This video is what happens when you take a camera along and try to get people to do yoga with you on the streets of Portland.
Before becoming a yoga teacher and director of a non-profit, I’d done some comedy improv and recently I’ve missed it. I miss the co-creation and the immediacy of connection which is a true living in the moment experience that gives me such a feeling of aliveness. It’s one of the most pleasurable ways to connect, and the potential humor that ensues, well, that’s just the icing on the cake.
Laughter is something we all need to survive and to thrive. It’s how we lighten up and connect to each other. Without it we can become hard, bogged down and Goddess forbid: overly serious and grave, the path to the dark side indeed.
Maya, the great illusion
In a nutshell, Maya means illusion. In yoga philosophy it’s the illusion that you are separate from others, separate from the Creator (or Co-Creator if you will). It’s the illusion that you have to do it on your own. Humor reminds us to lighten up and realize that there is no separation.
We are always connected to infinite creativity, possibility and each other and it’s in our connections with one other where this creativity finds voice. The connection to each other is real. In a profound way it’s our hearts and laughter that are meant to be shared.
When we laugh with others we literally get on the same vibration. Just hearing someone laugh we start to smile. When we watch a comedy alone we may not laugh out loud, but when we watch it with others, we’re laughing away, riding a wave of co-created energy.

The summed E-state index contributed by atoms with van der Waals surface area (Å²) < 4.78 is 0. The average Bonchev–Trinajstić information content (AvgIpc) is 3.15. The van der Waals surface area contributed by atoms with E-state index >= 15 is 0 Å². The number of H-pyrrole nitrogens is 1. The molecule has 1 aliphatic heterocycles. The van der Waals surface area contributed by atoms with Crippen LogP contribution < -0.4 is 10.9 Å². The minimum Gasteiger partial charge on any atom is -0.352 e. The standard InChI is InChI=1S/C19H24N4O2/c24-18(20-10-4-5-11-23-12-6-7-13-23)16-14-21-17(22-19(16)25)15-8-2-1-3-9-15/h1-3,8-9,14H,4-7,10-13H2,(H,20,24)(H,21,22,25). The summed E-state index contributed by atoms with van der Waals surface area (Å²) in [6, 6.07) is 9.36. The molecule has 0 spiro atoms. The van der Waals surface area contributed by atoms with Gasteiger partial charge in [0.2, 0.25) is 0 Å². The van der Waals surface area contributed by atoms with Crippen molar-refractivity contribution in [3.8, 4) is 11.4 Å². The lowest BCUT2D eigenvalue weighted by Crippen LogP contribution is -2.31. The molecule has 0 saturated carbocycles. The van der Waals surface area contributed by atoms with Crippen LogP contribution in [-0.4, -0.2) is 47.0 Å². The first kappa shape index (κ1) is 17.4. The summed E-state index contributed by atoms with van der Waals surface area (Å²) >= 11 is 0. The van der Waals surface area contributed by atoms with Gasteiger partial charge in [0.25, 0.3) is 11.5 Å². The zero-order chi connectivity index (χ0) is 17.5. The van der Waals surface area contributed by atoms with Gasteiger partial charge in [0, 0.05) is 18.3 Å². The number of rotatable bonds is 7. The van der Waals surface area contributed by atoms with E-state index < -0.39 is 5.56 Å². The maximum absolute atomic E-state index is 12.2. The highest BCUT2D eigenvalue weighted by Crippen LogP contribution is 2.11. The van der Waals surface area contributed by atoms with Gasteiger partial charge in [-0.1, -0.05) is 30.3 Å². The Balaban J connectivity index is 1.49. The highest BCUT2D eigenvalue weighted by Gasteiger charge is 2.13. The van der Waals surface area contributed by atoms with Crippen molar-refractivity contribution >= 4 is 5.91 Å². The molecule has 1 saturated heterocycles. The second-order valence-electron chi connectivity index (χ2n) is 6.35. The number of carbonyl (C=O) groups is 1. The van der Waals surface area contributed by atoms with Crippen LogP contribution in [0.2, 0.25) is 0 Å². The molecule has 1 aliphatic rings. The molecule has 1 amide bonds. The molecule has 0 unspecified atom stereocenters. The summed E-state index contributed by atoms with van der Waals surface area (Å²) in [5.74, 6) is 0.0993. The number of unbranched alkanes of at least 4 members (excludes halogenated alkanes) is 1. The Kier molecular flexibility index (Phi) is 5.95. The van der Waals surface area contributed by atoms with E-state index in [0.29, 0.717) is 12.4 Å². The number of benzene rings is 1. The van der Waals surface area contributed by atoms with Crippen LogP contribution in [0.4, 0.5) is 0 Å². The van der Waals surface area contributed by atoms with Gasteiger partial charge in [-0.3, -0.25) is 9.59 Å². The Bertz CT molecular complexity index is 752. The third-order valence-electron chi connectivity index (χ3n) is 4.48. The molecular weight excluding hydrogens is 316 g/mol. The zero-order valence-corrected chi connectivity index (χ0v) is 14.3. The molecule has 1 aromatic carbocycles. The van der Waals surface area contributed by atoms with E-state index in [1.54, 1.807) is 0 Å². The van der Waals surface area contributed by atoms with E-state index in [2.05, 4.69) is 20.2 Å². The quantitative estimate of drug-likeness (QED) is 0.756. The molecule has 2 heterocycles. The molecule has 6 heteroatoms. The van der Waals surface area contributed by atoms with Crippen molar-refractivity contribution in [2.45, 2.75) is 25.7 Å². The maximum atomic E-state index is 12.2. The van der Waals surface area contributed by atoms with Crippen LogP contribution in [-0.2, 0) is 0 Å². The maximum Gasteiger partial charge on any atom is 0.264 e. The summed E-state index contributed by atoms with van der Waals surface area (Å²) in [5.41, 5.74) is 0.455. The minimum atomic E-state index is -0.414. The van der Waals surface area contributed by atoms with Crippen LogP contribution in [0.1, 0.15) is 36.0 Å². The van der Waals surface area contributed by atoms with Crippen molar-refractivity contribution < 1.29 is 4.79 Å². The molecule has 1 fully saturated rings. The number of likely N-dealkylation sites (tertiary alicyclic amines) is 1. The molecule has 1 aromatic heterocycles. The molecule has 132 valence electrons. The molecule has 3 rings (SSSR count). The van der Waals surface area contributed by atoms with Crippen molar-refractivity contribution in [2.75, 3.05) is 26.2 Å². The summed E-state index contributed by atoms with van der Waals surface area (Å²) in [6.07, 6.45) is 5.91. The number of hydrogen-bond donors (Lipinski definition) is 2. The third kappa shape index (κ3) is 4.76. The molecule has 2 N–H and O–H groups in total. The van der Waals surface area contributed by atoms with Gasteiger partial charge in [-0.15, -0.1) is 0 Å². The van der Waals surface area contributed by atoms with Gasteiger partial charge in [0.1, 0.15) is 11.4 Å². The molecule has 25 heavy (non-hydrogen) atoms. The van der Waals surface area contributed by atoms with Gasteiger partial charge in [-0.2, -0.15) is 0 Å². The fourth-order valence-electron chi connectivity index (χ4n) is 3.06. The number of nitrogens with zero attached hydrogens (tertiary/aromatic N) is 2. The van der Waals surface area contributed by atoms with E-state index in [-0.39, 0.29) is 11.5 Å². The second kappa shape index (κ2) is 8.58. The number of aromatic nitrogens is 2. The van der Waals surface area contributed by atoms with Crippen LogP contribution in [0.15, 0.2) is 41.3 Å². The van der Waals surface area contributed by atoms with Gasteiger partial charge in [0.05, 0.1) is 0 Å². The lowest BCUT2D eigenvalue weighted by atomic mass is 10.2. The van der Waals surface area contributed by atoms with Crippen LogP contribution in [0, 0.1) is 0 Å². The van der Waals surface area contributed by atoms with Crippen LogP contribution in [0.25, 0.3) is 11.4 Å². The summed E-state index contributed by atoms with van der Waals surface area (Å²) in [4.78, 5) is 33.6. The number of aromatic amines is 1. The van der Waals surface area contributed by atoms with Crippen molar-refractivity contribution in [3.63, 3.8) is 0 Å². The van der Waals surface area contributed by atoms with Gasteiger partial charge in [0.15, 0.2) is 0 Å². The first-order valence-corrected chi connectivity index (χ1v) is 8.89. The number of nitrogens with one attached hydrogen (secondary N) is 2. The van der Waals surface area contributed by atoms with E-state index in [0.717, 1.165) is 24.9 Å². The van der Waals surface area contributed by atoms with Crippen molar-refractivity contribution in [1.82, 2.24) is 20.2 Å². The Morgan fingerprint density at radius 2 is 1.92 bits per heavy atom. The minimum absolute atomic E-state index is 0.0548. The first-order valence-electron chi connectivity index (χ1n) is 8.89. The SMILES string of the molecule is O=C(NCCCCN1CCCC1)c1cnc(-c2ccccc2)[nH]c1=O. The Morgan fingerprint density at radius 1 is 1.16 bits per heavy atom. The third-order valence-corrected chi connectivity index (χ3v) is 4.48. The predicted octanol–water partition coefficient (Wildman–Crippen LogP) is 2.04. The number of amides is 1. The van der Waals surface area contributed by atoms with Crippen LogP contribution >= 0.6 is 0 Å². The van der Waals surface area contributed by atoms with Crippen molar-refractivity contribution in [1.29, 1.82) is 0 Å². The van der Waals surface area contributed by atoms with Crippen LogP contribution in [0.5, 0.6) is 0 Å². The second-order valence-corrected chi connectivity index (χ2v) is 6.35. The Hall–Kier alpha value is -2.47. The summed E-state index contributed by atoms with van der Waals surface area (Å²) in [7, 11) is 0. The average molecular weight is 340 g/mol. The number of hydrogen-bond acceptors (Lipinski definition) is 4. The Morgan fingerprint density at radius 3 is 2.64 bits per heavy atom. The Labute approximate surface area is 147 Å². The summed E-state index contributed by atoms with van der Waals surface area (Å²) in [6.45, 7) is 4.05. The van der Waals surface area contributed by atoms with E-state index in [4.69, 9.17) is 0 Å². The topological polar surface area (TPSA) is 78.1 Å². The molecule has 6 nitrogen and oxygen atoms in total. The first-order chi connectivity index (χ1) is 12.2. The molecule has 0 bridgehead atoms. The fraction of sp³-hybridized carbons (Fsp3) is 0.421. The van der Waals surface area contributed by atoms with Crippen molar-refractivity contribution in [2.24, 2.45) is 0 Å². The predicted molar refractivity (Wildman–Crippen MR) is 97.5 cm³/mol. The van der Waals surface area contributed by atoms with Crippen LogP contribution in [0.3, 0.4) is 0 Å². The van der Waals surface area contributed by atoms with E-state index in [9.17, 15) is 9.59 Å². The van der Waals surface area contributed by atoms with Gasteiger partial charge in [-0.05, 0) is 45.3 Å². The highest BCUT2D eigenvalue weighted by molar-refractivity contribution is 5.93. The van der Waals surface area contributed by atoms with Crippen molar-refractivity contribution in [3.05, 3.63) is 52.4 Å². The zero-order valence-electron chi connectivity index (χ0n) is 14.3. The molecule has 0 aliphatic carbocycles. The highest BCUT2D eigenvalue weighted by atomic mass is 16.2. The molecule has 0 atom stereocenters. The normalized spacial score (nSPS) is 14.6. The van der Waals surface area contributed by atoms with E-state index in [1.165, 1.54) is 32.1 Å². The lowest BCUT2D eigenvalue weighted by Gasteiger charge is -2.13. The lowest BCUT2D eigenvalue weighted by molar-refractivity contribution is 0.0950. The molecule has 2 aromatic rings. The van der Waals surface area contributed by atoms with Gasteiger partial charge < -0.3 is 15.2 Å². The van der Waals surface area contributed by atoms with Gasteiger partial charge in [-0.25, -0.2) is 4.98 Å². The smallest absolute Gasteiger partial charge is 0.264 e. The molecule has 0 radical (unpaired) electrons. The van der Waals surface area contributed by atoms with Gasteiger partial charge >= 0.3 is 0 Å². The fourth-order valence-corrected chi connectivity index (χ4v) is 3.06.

We are designed to laugh and celebrate together. Our brains are wired for it. As Richard Boyatzis, an expert in emotional intelligence says, “In a neurological sense, laughing represents the shortest distance between two people.” It connects us.
I work for a non-profit that teaches yoga to challenged youth, and I teach yoga in a lock-down facility for teen boys dealing with addiction issues. These kids are experiencing very challenging lives but they love to connect through laughter. They crave it. Being myself in the moment, bringing a sense of play helps me connect with them. It also helps them to experiment and play in the challenging poses that yoga offers in a non-judgmental way.
If we can laugh. we can endure.
When we lighten up and laugh, at ourselves and at the wonders of the human condition, we become free. Inhibitions and insecurities fade, emotions find a voice and release.
So take a big breath, allow yourself to connect with others, and exhale with a smile. Come back to the beauty and joy that is you. The world is waiting to laugh with you. It really is.
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Editorial Assistant: Kimby Maxson/Editor: Bryonie Wise
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